For the sake of thought experiments, you can imagine a nice powerful pointer and a huge screen to play it on. You can move the spot around on the screen at faster-than-c speeds if you want - or at least from your perspective thats what it will do. Some observers will be able to see, truly see, the spot sitting in one place, then another spot appear elsewhere, while a third spot moves from the destination to the origin, where it and the first spot will disappear together. The spot your laser pointer beam hits the screen doesn't carry information or mass around with it and can do all these things if it likes.

Napier
10-02-2007, 03:43 PM
Actually, permit me another dalliance. Spraying a stream of water into the air with a garden hose nozzle is a useful model, in some ways, for the laser spot on a screen. If you paint figure 8's in the air, lying on their sides, the point on the ground where the stream lands can move around in funny ways. It's possible, for example, to have several simultaneous places where the stream is landing at one moment, and no such places a moment later.

Hueur
10-02-2007, 06:01 PM
There is no meaningful answer to this question. You can only meaningfully compare the clocks while they're in the same reference frame. At time 1, the clocks agree, and at time 3, they disagree, so whatever put them out of synch had to happen at some time in between, but you can't say exactly when that was, since you can't compare whether they agree or not at any time in between.

Would the clocks agree at step 2? They start together, they apply exactly the same thrust in opposite directions, travel for an exact amount of time according to their own clock, and then decelerate. In that instance, would both clocks still be synchronized? Imagine that the clocks send out their own time radio signal and there is a receiver exactly in the middle (where they started). Would the receiver show the clocks synchronized.

In step 3 while clock A is coasting towards clock B, aren't they moving through space-time at the same rate? That is, clock A would see clock B coming closer, and clock B would see clock A coming closer. During the coasting phase, isn't it just as correct to say that B is traveling towards A as it is to say A is traveling towards B?

Hmmm... I just thought of another scenario that might make this clearer.....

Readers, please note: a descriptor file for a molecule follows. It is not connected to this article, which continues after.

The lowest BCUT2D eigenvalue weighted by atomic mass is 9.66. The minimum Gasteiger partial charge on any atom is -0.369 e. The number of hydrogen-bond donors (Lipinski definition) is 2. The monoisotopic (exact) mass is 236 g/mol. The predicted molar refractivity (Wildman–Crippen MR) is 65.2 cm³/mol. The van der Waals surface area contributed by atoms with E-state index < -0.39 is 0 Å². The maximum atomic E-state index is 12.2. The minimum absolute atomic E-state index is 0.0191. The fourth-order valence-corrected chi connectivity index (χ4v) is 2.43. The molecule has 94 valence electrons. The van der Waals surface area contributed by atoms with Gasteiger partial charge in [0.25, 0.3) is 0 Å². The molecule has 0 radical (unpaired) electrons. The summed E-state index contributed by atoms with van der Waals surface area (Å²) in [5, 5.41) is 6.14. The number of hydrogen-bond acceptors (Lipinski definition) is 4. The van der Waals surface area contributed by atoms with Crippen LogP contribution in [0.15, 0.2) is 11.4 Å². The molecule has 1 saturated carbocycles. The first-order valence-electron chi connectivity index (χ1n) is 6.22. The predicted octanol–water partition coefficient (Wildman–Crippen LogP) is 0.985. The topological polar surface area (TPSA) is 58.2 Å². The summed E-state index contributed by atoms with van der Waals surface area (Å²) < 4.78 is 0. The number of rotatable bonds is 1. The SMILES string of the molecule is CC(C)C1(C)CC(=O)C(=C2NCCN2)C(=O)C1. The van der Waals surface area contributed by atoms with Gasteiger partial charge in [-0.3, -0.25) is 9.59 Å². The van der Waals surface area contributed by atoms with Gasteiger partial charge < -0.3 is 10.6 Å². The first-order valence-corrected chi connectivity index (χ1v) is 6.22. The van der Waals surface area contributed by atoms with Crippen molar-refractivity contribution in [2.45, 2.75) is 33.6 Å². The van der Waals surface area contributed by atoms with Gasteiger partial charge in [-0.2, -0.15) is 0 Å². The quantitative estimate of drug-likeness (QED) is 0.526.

What if A sent out a radio signal every clock tick with it's current time and B had a receiver. When the clocks are at rest far apart (step 2), I would think that B would receive A's ticks at the same interval as B's clock. That is, 1 tick of A's clock would exactly match 1 tick of B's clock. Even if the clocks were not in sync, I would think the spacing of the ticks would be identical.

Now, say the clocks know that at a pre-determined time, A will apply 1 second of thrust. B will continue to receive radio signals the whole time A is traveling towards B. Relative to his own clock, B should be able to see the delta in A's ticks as it travels towards B.

Since B knows exactly when A applied the thrust and for how long, B should be able to exactly compute the distance to A at any time and how long it will take for A to arrive relative to his own clock. Since it can compute this so exactly, it should be able to take into account the shorter path that the radio signals will need to travel to reach it and factor that in to the tick delta. The radio signals travel at c, so they should not be affected by A's velocity.

It would seem like that experiment could reveal the time dialation. If you looked at B's time delta log, I would think it would look like this:

(2 ticks per second)
1 tick of A took 1 tick of B (before acceleration)
--thrust begins---
1 tick of A took 1.1 ticks of B (beginning acceleration)
1 tick of A took 1.2 ticks of B (maximum acceleration)
1 tick of A took 1 tick of B (no acceleration)
1 tick of A took 1 tick of B
...

So wouldn't that show the spread of the dialation? A and B's clock will not agree on the number of ticks that have passed, but I would think that B could accurately measure the change in A's tick time relative to B's own clock.